Wedding Ceremonies. How not to make them awkward or boring.

I hear lots of people talking about an unplugged ceremony, what is this?
The short-long – it’s asking your guests not to take any photos during the ceremony.

I’m not going to be one ‘those photographers’ and strictly enforce this on all of my couples.  And I’m not going to publicly post (the many) specific ceremony photos of mine that have been ruined as a result of guests cameras & phones.  I find that insulting to past couples from those weddings when photographers do that.

If you want your guests to take photos during the ceremony, by all means, let them take pictures!  I’m never going to stop them or ask them to move.  But let me say this;

Many of the weddings I photograph are non-religious ceremonies, in gardens, wineries etc. They usually go for about 15 -20 minutes on average.  So, an unplugged ceremony isn’t about us wedding photographers being righteous, or arrogant.  But it’s more about a couple saying to their very closest friends and family – “Hey guys, this 15 minutes is damn important to us, it’s probably one of the most important things we’ve done in our lives to date.  So for the next 15 minutes, can we pretty please just have your undivided attention to enjoy, and be involved in this special moment with us, and not be distracted by which Instagram filter you are going to use.”

One of my good celebrant friends Josh goes into this in more detail, and nails it, in this blog here.  Please check it out if you’re still up in the air.

To recap, if you want your guests to take photos during the ceremony, by all means, let them take pictures!  It’s your wedding!  And looking at it from a completely different angle, having people take photos on iPhones, iPads etc. throughout your wedding & ceremony can add a fascinating element to my photography.  It also adds an instant ‘date stamp’ to the photos.  Imagine showing kids your wedding album in 50 years, and there is a photo of someone taking a photo on an iPad!  Imagine how interested and funny they are going to think that is – “Wow!  What is that thing all the aunties are taking photos on?!”…  “Oh, that’s just what everyone did back in 2019 for some reason…”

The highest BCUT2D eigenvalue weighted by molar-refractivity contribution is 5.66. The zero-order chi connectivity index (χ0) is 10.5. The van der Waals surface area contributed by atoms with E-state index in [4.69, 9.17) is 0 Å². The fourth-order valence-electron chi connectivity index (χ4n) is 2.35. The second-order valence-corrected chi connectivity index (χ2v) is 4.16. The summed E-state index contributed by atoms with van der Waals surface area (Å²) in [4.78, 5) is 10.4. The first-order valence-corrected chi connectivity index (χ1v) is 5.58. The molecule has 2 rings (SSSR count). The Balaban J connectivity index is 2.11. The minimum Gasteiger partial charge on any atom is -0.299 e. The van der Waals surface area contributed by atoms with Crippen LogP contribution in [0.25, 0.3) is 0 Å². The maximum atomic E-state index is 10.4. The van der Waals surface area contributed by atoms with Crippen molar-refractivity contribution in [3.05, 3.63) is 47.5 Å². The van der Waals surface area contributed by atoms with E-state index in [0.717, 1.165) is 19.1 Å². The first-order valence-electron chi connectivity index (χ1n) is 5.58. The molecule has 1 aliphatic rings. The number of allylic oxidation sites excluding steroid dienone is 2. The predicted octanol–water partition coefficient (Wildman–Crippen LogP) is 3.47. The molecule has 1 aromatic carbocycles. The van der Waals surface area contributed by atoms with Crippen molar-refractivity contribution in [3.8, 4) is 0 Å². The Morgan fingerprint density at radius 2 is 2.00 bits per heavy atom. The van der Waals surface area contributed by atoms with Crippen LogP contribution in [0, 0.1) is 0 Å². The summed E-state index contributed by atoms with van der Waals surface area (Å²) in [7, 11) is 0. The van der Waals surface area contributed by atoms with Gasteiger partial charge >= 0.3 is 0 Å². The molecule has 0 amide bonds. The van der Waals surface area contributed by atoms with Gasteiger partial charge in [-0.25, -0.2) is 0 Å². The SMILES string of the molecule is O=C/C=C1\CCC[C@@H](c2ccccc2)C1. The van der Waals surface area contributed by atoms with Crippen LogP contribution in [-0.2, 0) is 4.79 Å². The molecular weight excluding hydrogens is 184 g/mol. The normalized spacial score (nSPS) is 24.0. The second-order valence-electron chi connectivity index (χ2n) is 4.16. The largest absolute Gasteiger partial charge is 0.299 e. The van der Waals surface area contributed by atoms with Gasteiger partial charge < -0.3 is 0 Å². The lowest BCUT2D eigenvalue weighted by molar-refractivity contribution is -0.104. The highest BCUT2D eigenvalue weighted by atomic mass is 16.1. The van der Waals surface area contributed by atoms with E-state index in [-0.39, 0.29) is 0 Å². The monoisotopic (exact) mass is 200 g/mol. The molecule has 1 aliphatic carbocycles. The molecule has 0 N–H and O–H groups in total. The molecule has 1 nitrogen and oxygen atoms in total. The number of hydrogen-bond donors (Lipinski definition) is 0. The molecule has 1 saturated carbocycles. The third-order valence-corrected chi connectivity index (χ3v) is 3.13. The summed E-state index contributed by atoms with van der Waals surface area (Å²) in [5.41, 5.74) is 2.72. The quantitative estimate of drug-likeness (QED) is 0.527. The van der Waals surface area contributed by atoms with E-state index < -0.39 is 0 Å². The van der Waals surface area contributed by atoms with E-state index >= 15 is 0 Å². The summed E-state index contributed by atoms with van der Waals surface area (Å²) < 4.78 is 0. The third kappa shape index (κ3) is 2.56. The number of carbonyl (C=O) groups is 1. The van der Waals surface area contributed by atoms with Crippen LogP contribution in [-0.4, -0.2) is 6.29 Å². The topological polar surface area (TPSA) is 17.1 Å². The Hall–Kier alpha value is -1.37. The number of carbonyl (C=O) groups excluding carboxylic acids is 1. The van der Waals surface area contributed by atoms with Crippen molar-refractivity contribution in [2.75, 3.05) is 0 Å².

The Celebrant

If you’re reading this, and haven’t booked a celebrant yet.  PLEASE do not underestimate how critical a superb celebrant is to your wedding.  The celebrant is the one who sets the vibe and the atmosphere for the rest of your wedding day & night! They’re the one who decides if your ceremony is boring or awkward.

The wedding ceremony should be the main event at your wedding; it’s the reason why is everyone is there! You’re not inviting your guests to the reception and making a side note saying – “if you’re available two hours earlier, we’re doing this shitty thing out on the grass”.  I’ve seen some fantastic ceremonies in my time, and unfortunately some not so fantastic ones – forgotten couples names, broken PA systems, inappropriate jokes & all kinds of weird and awkward things! … Check out this page on my website here, for a bunch of rad ones—nothing weird or awkward there.  I promise.

Traditions

There is a lot of traditions that people partake in during a wedding a ceremony.  And sometimes, they mean nothing to the couple, it’s just because they think ‘isn’t that what we have to do at a wedding??’  If you chose a great celebrant, they would go over this stuff in more detail with you.  But I encourage all my couples to think about traditions, and question them.  Not to intentionally be different or annoying.  But to make sure that their wedding day, is a unique celebration of the two of them, that’s the most crucial part.  I link to celebrant Josh Withers a lot, but his different blogs on weddings are amazing.  Such as the ‘controversial’ line in this blog“Walk down the aisle together, or at least both have an entry. The idea of a groom being at the end of the aisle waiting for his bride is lovely, but echoes years of sexist woman-gifting.”  (it makes more sense when you read the whole thing)

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